Hamlet says, "To be, or not to be that is the question: Whether tis nobler in the mind to suffer The slings and arrows of outrageous fortune Or to take arms against a sea of troubles And by opposing them". These lines are the opening to one of Hamlet's soliloquies. In fact, these lines are possibly the most famous lines in English literature, but do people know what Hamlet meant by these lines. Hamlet is more than just contemplating suicide, he is also thinking about death and how to combat his pain. As he spoke those lines, he believes suicide is a way to get out of his pain.
In the opening line of Hamlet's soliloquy, "To be or not to be" Hamlet is contemplating suicide. He is talking to himself about if it is better to go through these trouble times alone or to take his life in his own hands and end the suffering in his life by killing himself. Today, most people think suicide is getting out the easy way, but it seems like Hamlet wants to fight this thought. "Whether tis nobler in the mind to suffer The slings and arrows of outrageous fortune, Or to take arms against a sea of troubles and by opposing end them". Hamlet is talking about which one is more noble, to let the slings and arrows kill him or to fight against all of his troubles and oppose them.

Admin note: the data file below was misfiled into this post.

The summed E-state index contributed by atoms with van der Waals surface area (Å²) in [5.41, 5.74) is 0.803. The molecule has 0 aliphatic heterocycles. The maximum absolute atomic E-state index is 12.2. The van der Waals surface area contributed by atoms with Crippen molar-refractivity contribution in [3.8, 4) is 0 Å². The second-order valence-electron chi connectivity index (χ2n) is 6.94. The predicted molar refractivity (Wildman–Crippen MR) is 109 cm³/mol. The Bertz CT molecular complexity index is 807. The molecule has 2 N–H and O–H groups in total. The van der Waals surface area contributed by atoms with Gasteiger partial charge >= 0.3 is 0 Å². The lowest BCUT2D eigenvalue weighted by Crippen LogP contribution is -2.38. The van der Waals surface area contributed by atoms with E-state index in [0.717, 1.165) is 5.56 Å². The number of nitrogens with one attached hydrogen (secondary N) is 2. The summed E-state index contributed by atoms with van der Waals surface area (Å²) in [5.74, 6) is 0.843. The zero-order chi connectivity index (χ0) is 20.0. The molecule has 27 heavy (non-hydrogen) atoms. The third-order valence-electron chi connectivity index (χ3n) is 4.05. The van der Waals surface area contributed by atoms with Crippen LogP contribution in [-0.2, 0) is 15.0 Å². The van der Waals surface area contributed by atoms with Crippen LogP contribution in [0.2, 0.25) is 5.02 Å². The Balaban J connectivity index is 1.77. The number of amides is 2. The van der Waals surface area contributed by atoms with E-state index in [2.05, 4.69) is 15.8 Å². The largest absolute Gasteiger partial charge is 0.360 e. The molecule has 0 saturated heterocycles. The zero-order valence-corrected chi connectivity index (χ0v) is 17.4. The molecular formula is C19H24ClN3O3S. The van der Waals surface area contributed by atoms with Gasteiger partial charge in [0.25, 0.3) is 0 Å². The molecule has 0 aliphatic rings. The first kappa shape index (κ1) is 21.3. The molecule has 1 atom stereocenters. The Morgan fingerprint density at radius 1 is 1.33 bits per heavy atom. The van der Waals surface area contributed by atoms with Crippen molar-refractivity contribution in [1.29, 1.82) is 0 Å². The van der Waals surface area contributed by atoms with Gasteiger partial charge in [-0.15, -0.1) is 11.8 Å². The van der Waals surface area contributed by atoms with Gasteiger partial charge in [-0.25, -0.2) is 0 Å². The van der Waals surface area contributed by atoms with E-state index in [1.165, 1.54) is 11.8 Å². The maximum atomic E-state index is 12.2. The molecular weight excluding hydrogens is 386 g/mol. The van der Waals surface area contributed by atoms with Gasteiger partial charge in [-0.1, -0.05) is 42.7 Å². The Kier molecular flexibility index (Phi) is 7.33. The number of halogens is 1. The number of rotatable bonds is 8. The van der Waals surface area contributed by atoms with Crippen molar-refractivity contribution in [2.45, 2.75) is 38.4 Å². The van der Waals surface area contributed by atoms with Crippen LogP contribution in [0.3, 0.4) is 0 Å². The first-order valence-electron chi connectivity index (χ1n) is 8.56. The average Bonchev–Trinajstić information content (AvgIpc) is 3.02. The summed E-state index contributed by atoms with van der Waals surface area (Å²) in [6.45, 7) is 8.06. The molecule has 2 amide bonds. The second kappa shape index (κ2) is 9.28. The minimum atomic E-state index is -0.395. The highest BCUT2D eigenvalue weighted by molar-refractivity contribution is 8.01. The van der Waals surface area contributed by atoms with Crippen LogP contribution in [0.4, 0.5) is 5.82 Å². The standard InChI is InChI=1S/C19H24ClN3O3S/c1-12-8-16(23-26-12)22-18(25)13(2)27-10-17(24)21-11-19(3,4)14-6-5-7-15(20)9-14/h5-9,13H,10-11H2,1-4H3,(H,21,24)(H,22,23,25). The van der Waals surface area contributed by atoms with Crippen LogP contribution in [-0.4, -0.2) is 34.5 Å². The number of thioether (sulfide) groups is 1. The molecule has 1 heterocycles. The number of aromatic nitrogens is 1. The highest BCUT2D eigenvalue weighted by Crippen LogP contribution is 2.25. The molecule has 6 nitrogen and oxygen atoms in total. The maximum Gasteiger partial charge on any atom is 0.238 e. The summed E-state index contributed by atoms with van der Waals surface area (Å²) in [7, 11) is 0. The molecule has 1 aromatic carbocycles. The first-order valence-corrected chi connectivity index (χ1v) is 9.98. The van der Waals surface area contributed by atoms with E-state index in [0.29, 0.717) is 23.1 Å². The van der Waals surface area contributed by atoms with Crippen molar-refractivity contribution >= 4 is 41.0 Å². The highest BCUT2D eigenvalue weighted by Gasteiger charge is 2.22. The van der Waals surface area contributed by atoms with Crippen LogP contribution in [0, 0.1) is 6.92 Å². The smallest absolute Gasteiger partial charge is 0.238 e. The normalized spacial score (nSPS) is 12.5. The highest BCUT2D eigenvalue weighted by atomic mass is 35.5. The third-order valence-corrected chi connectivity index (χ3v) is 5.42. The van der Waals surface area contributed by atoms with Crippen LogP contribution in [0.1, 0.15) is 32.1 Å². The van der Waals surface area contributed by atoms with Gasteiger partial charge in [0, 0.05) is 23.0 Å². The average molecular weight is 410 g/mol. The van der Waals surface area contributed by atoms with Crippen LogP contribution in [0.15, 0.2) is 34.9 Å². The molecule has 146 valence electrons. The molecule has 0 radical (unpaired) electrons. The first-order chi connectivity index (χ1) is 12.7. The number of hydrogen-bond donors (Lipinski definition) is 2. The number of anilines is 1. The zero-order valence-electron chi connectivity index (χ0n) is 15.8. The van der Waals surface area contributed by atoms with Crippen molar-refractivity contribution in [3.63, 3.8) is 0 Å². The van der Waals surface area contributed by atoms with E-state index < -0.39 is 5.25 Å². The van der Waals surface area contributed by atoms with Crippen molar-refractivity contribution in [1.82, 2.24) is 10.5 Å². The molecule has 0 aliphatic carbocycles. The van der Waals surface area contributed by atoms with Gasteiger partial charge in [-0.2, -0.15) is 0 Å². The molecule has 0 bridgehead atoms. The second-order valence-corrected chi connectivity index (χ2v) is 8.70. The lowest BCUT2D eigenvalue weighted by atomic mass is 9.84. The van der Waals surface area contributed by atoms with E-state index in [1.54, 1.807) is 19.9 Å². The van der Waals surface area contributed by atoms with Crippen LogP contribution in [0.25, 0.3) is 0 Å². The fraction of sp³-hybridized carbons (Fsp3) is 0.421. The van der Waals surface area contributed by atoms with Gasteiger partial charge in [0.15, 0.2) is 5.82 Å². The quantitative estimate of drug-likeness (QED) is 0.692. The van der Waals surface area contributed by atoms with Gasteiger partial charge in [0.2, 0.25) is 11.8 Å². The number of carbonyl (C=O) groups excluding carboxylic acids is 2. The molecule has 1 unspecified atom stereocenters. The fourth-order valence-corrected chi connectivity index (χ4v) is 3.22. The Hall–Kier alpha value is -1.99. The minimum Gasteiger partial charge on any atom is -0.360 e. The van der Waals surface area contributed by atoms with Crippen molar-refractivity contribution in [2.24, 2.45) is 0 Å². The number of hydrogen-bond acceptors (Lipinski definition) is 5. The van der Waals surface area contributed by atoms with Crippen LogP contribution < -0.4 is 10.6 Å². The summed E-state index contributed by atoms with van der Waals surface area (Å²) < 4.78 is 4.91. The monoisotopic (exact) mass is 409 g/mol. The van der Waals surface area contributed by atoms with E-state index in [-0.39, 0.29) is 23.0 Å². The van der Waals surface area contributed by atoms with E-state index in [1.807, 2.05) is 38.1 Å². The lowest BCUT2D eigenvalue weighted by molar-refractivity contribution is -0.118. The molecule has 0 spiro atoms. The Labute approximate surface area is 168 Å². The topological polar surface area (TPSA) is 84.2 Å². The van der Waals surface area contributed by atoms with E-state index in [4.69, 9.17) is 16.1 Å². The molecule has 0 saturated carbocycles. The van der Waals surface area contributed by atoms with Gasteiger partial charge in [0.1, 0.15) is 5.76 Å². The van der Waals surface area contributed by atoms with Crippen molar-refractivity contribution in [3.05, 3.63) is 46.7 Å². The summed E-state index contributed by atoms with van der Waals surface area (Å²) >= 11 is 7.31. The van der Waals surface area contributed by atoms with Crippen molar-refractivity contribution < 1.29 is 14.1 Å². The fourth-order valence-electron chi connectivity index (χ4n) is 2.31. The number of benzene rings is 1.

To live or to die, this is the question Hamlet has been wondering. Before Hamlet answers this, he needs to ask more questions to himself. "To die: to sleep; Nor more; and by a sleep to say we end". Hamlet is now comparing death to sleep. Hamlet is just making a comparison on how if you die then all you are doing is sleeping. Then Hamlet goes on to say, "To sleep: perchance to dream: ay, there's the rub; For in that sleep of death what dreams may come When we have shuffled off this mortal coil". Hamlet now remembers when you sleep you dream, and starts to wonder if dieing is that bad. Hamlet begins to wonder what dreams will come when he's dead and gets rid of his mortal body....
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